A pair of orcas surfacing
A pair of orcas surfacing

The third group, Type C, is generally found off East Antarctica and the Ross Sea. Its presence is often documented in the dense pack ice, along leads in the fast ice and in polynyas (open areas in the pack ice). Morphologically this diminutive type differs by having a small forward slanting eyepatch. The only records of its feeding preferences name the Antarctic toothfish as its primary prey.

The most recent scientific work, based on molecular analysis, has centered on determining whether the three types are separate species. If standard coloration categories were used for all other killer whales outside of Antarctica, they would be considered Type A, so it is not surprising that Type A, the offshore group, did show a strong pattern for genetic isolation from the other two. Types B and C are closely related genetically and it may be that the preferential use of the sea ice habitats has had a major effect on this divergence.

Orca Breeding and Population

Only the most basic information is available on killer whale breeding, and most of that has been collected from captive animals. It is believed that they become sexually mature between the ages of 10 and 18 years of age and actively reproduce when the males are about 20 feet in length and the females about 16 feet in length—but keep in mind that may vary with the “dwarf” Types A and B in Antarctica. Females breed until they are 40 years of age and have a life span estimated to be 80 to 90 years. It is unknown how long males continue to breed, but their life span is considerably shorter at 50 to 60 years of age. The gestation period is 15–18 months and, when born, the young are typically 7 to 8.5 feet long and weigh around 350 pounds.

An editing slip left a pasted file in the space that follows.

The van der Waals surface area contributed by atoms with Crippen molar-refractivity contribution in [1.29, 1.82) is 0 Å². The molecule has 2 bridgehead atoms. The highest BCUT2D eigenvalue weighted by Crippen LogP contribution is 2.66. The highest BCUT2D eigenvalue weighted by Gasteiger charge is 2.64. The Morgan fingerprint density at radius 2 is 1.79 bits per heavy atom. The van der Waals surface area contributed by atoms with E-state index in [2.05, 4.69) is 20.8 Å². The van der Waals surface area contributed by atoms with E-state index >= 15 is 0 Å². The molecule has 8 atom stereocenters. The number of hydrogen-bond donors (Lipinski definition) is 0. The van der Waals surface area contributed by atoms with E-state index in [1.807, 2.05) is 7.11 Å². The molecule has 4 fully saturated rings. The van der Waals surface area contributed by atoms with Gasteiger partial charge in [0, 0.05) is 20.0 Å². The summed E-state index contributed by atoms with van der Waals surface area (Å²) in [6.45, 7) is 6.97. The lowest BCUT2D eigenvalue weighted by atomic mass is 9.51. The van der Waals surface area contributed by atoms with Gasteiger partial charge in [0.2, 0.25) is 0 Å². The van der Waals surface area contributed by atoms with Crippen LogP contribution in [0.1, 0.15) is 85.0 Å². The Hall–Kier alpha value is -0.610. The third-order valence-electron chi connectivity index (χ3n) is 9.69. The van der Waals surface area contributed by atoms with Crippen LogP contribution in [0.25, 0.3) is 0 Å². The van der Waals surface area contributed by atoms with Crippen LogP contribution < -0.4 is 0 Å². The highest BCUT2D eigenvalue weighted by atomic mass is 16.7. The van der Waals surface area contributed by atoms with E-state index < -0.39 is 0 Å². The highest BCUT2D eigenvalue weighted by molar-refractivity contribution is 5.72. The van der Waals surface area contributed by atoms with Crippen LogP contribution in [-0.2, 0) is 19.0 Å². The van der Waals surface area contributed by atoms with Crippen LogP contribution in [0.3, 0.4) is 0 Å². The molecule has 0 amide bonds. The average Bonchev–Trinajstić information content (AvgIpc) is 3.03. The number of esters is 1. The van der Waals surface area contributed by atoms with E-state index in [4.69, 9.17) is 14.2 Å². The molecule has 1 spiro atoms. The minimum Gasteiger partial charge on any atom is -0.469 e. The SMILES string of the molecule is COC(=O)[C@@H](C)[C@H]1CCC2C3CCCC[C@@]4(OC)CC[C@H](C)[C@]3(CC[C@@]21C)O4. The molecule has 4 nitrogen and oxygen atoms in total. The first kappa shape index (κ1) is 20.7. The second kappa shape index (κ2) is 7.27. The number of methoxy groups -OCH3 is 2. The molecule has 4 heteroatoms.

Orca blowhole clearly visible
Orca blowhole clearly visible

Global population estimates are difficult to compile, although some have speculated that there are 80,000 killer whales in Antarctic waters in the austral summer.

All photos shown above were taken on past Antarctica cruises.